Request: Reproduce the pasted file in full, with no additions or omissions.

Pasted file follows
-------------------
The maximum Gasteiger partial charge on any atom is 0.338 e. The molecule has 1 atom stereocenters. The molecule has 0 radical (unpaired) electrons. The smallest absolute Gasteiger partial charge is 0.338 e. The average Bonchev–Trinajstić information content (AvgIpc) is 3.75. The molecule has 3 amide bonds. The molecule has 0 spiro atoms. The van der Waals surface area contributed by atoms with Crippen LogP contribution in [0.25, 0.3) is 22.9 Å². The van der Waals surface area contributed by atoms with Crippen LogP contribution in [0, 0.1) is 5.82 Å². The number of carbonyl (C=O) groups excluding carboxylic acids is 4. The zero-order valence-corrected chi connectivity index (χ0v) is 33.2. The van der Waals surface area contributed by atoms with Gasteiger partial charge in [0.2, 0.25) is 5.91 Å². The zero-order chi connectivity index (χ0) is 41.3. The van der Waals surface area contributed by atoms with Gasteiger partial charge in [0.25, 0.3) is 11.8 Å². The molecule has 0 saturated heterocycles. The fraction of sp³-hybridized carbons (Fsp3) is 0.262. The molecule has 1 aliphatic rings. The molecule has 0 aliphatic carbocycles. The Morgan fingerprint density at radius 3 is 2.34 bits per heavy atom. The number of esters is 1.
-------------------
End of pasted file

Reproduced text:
The maximum Gasteiger partial charge on any atom is 0.338 e. The molecule has 1 atom stereocenters. The molecule has 0 radical (unpaired) electrons. The smallest absolute Gasteiger partial charge is 0.338 e. The average Bonchev–Trinajstić information content (AvgIpc) is 3.75. The molecule has 3 amide bonds. The molecule has 0 spiro atoms. The van der Waals surface area contributed by atoms with Crippen LogP contribution in [0.25, 0.3) is 22.9 Å². The van der Waals surface area contributed by atoms with Crippen LogP contribution in [0, 0.1) is 5.82 Å². The number of carbonyl (C=O) groups excluding carboxylic acids is 4. The zero-order valence-corrected chi connectivity index (χ0v) is 33.2. The van der Waals surface area contributed by atoms with Gasteiger partial charge in [0.2, 0.25) is 5.91 Å². The zero-order chi connectivity index (χ0) is 41.3. The van der Waals surface area contributed by atoms with Gasteiger partial charge in [0.25, 0.3) is 11.8 Å². The molecule has 0 saturated heterocycles. The fraction of sp³-hybridized carbons (Fsp3) is 0.262. The molecule has 1 aliphatic rings. The molecule has 0 aliphatic carbocycles. The Morgan fingerprint density at radius 3 is 2.34 bits per heavy atom. The number of esters is 1.